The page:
Saturday, August 20, 2011

The Umlaut

On first sight one of the things that throws off many people when they see the German language is the Germanic umlaut. To them it is a weird symbol reserved for metal bands;

If you're reading this site, you're probably more familiar with something like this.

An umlaut is really a way to let you know that a vowel should be stressed more like following vowel. In German the word umlaut is a compound of the words "um" - "around" , and "laut"- "sound" . I went a little nuts the past couple days trying to find the IPA symbols, and pronunciation for vowels with the umlaut. While not a vowel, the German letter ß ( sharp s) for example is pronounced [s] .

The sharp s is a pretty cool letter in itself.

These pronunciations do exist and Wikipedia does list them on the page for German grammar. However simply knowing the chart is not enough because there are special rules regarding syllable stress, and of course exceptions for certain words.

I don't think I should really be surprised after searching out for something I thought I really wanted, that it's not what I wanted at all. The chart still is important though, because you are going to want to know when someone is using an umlaut. The use of the umlaut can help designate past tense "fallen - fällen" "to fall - to fell" , "Fuß - Füße" "foot - feet" , "lang - Länge" "long - length" . Although rules for written and spoken German can be different.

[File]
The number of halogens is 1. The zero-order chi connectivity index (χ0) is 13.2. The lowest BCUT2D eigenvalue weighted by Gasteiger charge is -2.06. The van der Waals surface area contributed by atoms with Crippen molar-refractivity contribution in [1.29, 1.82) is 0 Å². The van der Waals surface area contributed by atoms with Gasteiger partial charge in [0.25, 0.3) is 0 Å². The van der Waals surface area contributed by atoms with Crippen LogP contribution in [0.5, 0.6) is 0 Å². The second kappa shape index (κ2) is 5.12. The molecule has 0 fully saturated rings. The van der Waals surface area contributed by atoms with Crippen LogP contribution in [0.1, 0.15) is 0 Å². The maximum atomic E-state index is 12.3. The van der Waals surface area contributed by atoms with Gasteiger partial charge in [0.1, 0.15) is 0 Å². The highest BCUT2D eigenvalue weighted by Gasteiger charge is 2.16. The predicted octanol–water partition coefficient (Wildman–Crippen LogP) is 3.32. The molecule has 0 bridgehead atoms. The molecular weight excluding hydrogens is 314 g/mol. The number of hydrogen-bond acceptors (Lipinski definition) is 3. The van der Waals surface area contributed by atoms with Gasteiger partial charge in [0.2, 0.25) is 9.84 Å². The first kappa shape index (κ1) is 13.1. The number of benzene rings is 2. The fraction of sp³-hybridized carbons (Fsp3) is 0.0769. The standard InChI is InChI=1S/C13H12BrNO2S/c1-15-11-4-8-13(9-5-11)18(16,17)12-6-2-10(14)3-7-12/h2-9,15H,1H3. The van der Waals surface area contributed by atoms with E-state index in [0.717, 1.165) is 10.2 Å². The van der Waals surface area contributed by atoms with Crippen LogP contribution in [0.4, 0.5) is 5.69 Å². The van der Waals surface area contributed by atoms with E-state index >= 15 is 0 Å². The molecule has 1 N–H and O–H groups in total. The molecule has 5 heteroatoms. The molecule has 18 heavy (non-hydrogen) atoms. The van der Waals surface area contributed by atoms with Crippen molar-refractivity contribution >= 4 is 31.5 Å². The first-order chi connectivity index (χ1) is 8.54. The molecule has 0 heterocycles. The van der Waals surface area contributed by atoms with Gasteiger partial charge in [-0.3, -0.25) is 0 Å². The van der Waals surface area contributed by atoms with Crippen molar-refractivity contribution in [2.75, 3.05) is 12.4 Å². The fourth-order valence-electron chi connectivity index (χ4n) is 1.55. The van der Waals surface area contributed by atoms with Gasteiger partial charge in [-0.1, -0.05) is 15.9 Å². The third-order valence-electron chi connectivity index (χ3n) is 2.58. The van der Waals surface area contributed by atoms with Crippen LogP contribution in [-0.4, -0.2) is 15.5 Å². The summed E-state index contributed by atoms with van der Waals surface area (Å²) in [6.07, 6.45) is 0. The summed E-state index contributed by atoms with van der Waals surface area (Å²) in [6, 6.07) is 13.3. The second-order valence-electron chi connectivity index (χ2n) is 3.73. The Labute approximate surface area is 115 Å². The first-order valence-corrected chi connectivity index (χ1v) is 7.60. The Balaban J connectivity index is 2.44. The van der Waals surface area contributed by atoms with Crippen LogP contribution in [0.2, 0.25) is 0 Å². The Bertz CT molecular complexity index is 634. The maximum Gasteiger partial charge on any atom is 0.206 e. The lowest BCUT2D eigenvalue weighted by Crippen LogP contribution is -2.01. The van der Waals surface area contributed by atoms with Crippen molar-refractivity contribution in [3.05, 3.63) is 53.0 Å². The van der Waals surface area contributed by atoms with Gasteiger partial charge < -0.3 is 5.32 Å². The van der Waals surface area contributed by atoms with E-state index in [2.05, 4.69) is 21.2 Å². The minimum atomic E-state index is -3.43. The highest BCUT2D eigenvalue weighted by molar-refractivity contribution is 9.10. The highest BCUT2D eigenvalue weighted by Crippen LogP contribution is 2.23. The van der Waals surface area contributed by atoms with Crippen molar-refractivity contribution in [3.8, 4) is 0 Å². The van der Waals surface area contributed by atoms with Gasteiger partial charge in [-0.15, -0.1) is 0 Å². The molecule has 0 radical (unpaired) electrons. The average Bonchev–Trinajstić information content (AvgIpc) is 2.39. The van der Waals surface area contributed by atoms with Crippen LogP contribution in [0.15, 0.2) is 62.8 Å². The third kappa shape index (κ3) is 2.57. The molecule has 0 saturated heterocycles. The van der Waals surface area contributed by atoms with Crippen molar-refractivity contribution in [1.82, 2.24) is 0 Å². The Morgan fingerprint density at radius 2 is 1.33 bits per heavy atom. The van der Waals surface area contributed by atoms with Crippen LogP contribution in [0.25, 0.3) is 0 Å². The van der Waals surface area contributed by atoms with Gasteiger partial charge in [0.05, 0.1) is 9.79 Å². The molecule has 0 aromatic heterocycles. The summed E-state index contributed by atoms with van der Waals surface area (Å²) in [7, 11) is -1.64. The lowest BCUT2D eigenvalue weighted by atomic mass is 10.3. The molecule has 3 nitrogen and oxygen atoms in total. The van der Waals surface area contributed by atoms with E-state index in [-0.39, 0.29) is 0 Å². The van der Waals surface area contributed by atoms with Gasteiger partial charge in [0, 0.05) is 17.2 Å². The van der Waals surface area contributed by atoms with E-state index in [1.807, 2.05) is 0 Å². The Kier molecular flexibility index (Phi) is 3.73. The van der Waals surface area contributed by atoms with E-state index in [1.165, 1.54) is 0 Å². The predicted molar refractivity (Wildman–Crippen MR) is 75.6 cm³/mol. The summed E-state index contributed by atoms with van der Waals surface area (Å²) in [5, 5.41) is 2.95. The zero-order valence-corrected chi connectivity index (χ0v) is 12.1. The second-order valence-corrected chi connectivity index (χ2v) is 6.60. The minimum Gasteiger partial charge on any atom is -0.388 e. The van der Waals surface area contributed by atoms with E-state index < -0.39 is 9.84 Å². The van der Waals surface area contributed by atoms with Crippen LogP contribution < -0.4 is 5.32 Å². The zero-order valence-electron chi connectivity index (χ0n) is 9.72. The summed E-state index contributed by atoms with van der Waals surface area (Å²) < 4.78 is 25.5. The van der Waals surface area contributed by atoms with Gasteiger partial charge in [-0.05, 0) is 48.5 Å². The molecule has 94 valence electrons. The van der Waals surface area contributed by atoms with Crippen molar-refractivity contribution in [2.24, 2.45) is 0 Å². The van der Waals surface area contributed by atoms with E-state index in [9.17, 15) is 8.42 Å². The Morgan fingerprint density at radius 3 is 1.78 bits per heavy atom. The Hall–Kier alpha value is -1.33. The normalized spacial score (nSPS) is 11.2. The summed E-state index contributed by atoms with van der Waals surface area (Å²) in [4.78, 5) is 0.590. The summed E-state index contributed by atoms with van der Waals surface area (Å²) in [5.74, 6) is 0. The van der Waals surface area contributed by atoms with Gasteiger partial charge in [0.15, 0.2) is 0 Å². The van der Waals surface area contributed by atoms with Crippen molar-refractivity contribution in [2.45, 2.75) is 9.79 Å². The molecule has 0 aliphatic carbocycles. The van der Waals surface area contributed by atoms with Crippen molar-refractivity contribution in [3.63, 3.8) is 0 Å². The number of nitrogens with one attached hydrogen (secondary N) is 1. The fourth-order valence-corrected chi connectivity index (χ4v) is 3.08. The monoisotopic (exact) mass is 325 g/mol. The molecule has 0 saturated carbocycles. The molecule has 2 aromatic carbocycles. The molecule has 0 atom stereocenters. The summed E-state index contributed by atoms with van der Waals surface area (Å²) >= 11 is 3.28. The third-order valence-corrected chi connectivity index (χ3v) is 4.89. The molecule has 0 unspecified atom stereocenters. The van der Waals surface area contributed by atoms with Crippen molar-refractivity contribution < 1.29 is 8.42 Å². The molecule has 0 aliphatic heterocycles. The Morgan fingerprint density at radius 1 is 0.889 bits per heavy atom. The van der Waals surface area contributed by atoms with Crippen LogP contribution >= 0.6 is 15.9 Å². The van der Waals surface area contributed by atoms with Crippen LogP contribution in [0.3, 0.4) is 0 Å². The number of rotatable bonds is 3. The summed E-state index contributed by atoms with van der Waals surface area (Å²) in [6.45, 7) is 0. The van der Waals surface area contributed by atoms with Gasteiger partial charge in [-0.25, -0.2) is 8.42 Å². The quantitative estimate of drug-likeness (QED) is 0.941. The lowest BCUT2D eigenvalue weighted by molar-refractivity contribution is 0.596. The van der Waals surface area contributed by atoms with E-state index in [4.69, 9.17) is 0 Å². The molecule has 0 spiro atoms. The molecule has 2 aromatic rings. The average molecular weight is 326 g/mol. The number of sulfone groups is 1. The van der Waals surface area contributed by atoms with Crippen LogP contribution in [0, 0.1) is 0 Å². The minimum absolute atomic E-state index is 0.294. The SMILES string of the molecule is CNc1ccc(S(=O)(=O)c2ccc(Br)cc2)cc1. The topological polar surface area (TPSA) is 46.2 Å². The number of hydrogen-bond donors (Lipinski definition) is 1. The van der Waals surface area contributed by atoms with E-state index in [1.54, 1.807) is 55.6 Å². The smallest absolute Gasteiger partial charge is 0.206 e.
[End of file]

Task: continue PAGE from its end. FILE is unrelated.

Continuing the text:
In my search for videos on pronouncing these letter, I was bombarded with videos of different bands named Umlaut. I wish I was fucking kidding. I did find a cute video that covers the pronunciation of German words with the umlaut in them. It sort of supports the suggestion that has been made to me concerning the pronunciation of them; which is to stress any vowels that have an umlaut above them.


Part of me now thinks that the pronunciation and inflection of words is impossible to teach through the format of text because there is so many different ways people say, or can say words. There's the classic example of "ghoti" spelling the word "fish" . Hell, I pronounced the word "pint" like "stint" until the junior year of high-school! While I lay awake in bed and contemplate German phonology, check out that video, and leave a comment or e-mail me if you have something interesting to say!

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